In this work, we model abstractive text summarization using Attentional Encoder-Decoder Recurrent Neural Networks, and show that they achieve state-of-the-art performance on two different corpora. We propose several novel models that address critical problems in summarization that are not adequately modeled by the basic architecture, such as modeling key-words, capturing the hierarchy of sentence-to-word structure, and emitting words that are rare or unseen at training time. Our work shows that many of our proposed models contribute to further improvement in performance. We also propose a new dataset consisting of multi-sentence summaries, and establish performance benchmarks for further research.
We present SummaRuNNer, a Recurrent Neural Network (RNN) based sequence model for extractive summarization of documents and show that it achieves performance better than or comparable to state-of-the-art. Our model has the additional advantage of being very interpretable, since it allows visualization of its predictions broken up by abstract features such as information content, salience and novelty. Another novel contribution of our work is abstractive training of our extractive model that can train on human generated reference summaries alone, eliminating the need for sentence-level extractive labels.
As information is available in abundance for every topic on internet, condensing the important information in the form of summary would benefit a number of users. Hence, there is growing interest among the research community for developing new approaches to automatically summarize the text. Automatic text summarization system generates a summary, i.e. short length text that includes all the important information of the document. Since the advent of text summarization in 1950s, researchers have been trying to improve techniques for generating summaries so that machine generated summary matches with the human made summary. Summary can be generated through extractive as well as abstractive methods. Abstractive methods are highly complex as they need extensive natural language processing. Therefore, research community is focusing more on extractive summaries, trying to achieve more coherent and meaningful summaries. During a decade, several extractive approaches have been developed for automatic summary generation that implements a number of machine learning and optimization techniques. This paper presents a comprehensive survey of recent text summarization extractive approaches developed in the last decade. Their needs are identified and their advantages and disadvantages are listed in a comparative manner. A few abstractive and multilingual text summarization approaches are also covered. Summary evaluation is another challenging issue in this research field. Therefore, intrinsic as well as extrinsic both the methods of summary evaluation are described in detail along with text summarization evaluation conferences and workshops. Furthermore, evaluation results of extractive summarization approaches are presented on some shared DUC datasets. Finally this paper concludes with the discussion of useful future directions that can help researchers to identify areas where further research is needed.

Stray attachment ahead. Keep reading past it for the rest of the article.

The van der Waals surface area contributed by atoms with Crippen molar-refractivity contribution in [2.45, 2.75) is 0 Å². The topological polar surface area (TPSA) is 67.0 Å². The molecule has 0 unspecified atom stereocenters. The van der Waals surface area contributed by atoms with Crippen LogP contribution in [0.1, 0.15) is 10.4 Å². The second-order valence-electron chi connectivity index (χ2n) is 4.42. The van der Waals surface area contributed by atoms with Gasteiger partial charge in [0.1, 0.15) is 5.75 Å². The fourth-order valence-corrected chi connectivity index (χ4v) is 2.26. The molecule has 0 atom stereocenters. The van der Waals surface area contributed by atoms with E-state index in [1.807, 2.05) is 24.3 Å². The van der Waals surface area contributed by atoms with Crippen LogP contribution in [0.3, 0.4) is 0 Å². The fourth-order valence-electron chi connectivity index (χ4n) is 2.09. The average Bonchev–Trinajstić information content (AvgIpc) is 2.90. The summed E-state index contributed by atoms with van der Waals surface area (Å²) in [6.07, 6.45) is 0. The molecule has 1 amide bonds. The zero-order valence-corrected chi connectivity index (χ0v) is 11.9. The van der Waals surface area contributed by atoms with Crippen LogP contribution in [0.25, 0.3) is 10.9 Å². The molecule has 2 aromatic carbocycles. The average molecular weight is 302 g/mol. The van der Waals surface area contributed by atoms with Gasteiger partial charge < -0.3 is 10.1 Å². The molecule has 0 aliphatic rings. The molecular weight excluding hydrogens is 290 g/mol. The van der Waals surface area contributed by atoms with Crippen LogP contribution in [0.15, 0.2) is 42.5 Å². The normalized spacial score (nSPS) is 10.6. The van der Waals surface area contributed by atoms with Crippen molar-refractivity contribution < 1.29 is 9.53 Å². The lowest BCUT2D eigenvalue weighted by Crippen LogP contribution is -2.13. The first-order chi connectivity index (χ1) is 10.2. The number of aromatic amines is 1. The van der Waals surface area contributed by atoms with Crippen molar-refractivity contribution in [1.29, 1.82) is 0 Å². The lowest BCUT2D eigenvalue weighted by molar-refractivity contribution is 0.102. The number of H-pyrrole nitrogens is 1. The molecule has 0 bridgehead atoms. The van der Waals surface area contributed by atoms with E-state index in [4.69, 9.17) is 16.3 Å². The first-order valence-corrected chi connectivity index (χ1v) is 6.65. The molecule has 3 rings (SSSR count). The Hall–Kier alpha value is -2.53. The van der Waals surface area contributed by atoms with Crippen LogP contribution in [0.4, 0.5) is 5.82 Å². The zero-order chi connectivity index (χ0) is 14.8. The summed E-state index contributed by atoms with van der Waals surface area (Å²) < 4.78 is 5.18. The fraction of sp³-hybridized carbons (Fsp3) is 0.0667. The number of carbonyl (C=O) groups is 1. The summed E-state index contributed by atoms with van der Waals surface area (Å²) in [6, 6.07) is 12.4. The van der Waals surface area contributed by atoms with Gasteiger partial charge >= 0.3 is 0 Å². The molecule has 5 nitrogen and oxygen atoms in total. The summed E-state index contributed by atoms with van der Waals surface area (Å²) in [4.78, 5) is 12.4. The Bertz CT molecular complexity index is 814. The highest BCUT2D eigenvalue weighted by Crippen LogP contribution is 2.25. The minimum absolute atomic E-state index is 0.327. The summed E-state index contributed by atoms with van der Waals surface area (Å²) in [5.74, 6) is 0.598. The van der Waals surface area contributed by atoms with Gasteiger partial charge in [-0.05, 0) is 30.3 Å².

We develop a Ranking framework upon Recursive Neural Networks (R2N2) to rank sentences for multi-document summarization. It formulates the sentence ranking task as a hierarchical regression process, which simultaneously measures the salience of a sentence and its constituents (e.g., phrases) in the parsing tree. This enables us to draw on word-level to sentence-level supervisions derived from reference summaries.In addition, recursive neural networks are used to automatically learn ranking features over the tree, with hand-crafted feature vectors of words as inputs. Hierarchical regressions are then conducted with learned features concatenating raw features.Ranking scores of sentences and words are utilized to effectively select informative and non-redundant sentences to generate summaries.Experiments on the DUC 2001, 2002 and 2004 multi-document summarization datasets show that R2N2 outperforms state-of-the-art extractive summarization approaches.